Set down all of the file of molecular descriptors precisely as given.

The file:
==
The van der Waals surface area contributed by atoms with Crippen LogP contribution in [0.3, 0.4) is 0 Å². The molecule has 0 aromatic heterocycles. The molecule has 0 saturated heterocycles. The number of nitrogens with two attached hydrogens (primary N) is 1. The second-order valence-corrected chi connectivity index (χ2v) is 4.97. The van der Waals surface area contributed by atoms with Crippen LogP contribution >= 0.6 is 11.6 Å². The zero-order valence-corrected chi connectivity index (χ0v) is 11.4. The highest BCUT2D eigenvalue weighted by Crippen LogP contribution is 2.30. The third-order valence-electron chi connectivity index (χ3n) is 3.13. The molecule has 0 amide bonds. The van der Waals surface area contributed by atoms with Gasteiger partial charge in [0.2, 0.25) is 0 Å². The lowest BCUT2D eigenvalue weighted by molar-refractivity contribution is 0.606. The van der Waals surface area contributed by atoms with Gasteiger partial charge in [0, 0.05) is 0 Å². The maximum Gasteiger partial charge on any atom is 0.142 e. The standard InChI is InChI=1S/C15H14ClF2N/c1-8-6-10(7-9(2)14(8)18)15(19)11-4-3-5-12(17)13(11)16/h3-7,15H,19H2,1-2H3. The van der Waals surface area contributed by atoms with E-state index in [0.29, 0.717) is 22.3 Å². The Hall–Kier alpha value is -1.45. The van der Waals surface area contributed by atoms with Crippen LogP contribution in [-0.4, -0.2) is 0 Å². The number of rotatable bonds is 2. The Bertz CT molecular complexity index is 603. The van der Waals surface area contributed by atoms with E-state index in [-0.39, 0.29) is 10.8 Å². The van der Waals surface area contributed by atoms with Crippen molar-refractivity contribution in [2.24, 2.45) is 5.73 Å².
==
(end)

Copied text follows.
The van der Waals surface area contributed by atoms with Crippen LogP contribution in [0.3, 0.4) is 0 Å². The molecule has 0 aromatic heterocycles. The molecule has 0 saturated heterocycles. The number of nitrogens with two attached hydrogens (primary N) is 1. The second-order valence-corrected chi connectivity index (χ2v) is 4.97. The van der Waals surface area contributed by atoms with Crippen LogP contribution >= 0.6 is 11.6 Å². The zero-order valence-corrected chi connectivity index (χ0v) is 11.4. The highest BCUT2D eigenvalue weighted by Crippen LogP contribution is 2.30. The third-order valence-electron chi connectivity index (χ3n) is 3.13. The molecule has 0 amide bonds. The van der Waals surface area contributed by atoms with Gasteiger partial charge in [0.2, 0.25) is 0 Å². The lowest BCUT2D eigenvalue weighted by molar-refractivity contribution is 0.606. The van der Waals surface area contributed by atoms with Gasteiger partial charge in [0, 0.05) is 0 Å². The maximum Gasteiger partial charge on any atom is 0.142 e. The standard InChI is InChI=1S/C15H14ClF2N/c1-8-6-10(7-9(2)14(8)18)15(19)11-4-3-5-12(17)13(11)16/h3-7,15H,19H2,1-2H3. The van der Waals surface area contributed by atoms with E-state index in [0.29, 0.717) is 22.3 Å². The Hall–Kier alpha value is -1.45. The van der Waals surface area contributed by atoms with Crippen LogP contribution in [-0.4, -0.2) is 0 Å². The number of rotatable bonds is 2. The Bertz CT molecular complexity index is 603. The van der Waals surface area contributed by atoms with E-state index in [-0.39, 0.29) is 10.8 Å². The van der Waals surface area contributed by atoms with Crippen molar-refractivity contribution in [2.24, 2.45) is 5.73 Å².